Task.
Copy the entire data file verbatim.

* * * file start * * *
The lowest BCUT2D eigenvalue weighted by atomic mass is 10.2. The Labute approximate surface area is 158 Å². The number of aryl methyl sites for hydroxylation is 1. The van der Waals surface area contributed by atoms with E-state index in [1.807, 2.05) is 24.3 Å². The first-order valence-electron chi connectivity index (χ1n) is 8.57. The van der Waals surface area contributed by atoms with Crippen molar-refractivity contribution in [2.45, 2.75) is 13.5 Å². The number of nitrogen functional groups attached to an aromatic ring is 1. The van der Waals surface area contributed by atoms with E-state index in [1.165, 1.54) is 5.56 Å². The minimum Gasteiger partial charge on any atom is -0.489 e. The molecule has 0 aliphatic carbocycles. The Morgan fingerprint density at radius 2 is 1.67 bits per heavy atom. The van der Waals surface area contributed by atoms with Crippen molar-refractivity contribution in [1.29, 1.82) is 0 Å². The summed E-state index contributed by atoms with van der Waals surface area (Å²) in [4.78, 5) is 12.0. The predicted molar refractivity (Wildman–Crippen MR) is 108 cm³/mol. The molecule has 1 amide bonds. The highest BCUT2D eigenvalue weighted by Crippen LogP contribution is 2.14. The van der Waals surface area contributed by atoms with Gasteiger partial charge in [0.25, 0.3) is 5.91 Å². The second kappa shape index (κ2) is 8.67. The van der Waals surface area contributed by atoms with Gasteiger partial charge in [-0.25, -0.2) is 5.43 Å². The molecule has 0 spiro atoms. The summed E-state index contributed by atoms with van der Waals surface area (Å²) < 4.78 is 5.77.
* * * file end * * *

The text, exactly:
The lowest BCUT2D eigenvalue weighted by atomic mass is 10.2. The Labute approximate surface area is 158 Å². The number of aryl methyl sites for hydroxylation is 1. The van der Waals surface area contributed by atoms with E-state index in [1.807, 2.05) is 24.3 Å². The first-order valence-electron chi connectivity index (χ1n) is 8.57. The van der Waals surface area contributed by atoms with Crippen molar-refractivity contribution in [2.45, 2.75) is 13.5 Å². The number of nitrogen functional groups attached to an aromatic ring is 1. The van der Waals surface area contributed by atoms with E-state index in [1.165, 1.54) is 5.56 Å². The minimum Gasteiger partial charge on any atom is -0.489 e. The molecule has 0 aliphatic carbocycles. The Morgan fingerprint density at radius 2 is 1.67 bits per heavy atom. The van der Waals surface area contributed by atoms with Crippen molar-refractivity contribution in [1.29, 1.82) is 0 Å². The summed E-state index contributed by atoms with van der Waals surface area (Å²) in [4.78, 5) is 12.0. The predicted molar refractivity (Wildman–Crippen MR) is 108 cm³/mol. The molecule has 1 amide bonds. The highest BCUT2D eigenvalue weighted by Crippen LogP contribution is 2.14. The van der Waals surface area contributed by atoms with Gasteiger partial charge in [0.25, 0.3) is 5.91 Å². The second kappa shape index (κ2) is 8.67. The van der Waals surface area contributed by atoms with Gasteiger partial charge in [-0.25, -0.2) is 5.43 Å². The molecule has 0 spiro atoms. The summed E-state index contributed by atoms with van der Waals surface area (Å²) < 4.78 is 5.77.